The Delights of Anticipation

In a few weeks I plan to return to France for a couple of weeks. For work? some have asked me. Purely for pleasure, I respond gleefully.

I bet you can’t wait, my colleague says. I can, I say, I’m enjoying the anticipation.

You must be excited, my friend tells me over lunch. I’m so excited to planifer my train trips, I nod. He laughs. You’re excited to planifier? he says, emphasizing the last word and implying that that’s not what he thought I’d be excited about.

I was never in a rush to move away from my family and go to college. To be of legal drinking age and go to bars. To graduate from college. To get to second base. To start the weekend (except that time I hated my job).

Don’t get me wrong, I looked forward to these things. I was ready for them when they came, and I dove right into the next stage with oomph. But I didn’t wish for them to come quicker. The way I see it, we live in a moment and then it passes, and we won’t get it back, so I don’t want to live for the weekend if it means I’m not enjoying my weekdays.

What this post is really about, though, is something I picked up from Anne of Green Gables. I must thank my uncle and aunt for sending my sister and me the movie based on the book by Lucy Maud Montgomery. The story is about a young orphaned girl named Anne who ends up living with Marilla and Matthew Cuthbert, who are sister and brother and quite a bit older than Anne’s birth parents would have been. Anne is a chatterbox and dramatic and, well, a kid. Marilla is a stern, no-nonsense figure who tries to rein in Anne.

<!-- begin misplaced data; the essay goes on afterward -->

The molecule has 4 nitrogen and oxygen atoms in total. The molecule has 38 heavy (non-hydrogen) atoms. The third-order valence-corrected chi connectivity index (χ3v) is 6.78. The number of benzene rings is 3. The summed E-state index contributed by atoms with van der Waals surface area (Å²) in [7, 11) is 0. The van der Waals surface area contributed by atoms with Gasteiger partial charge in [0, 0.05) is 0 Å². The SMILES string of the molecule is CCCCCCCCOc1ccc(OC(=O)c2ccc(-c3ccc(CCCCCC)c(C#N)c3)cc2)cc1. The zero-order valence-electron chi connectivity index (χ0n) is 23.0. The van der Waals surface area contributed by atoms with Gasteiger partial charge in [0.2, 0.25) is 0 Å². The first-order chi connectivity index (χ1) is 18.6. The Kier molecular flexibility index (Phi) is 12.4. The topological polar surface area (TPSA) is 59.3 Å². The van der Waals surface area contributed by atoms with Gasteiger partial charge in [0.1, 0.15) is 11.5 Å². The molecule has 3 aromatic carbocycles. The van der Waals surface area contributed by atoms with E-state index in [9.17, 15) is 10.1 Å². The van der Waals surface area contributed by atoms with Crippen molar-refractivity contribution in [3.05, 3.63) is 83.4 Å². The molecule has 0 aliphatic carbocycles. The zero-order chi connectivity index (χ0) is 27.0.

The scene in the story that stuck with me was a conversation between Anne and Marilla. Anne is wildly excited about an upcoming picnic. She must go! What can she bring? What can she wear? She has only ever dreamed of going to a picnic! She goes on and on about it.

“You set your heart too much on things, Anne,” said Marilla, with a sigh. “I’m afraid there’ll be a great many disappointments in store for you through life.”

“Oh, Marilla, looking forward to things is half the pleasure of them,” exclaimed Anne. “You mayn’t get the things themselves; but nothing can prevent you from having the fun of looking forward to them. Mrs. Lynde says, `Blessed are they who expect nothing for they shall not be disappointed.’ But I think it would be worse to expect nothing than to be disappointed.”

I have always remembered that line: Looking forward to things is half the pleasure of them.

I was only a kid, but the concept resonated with me.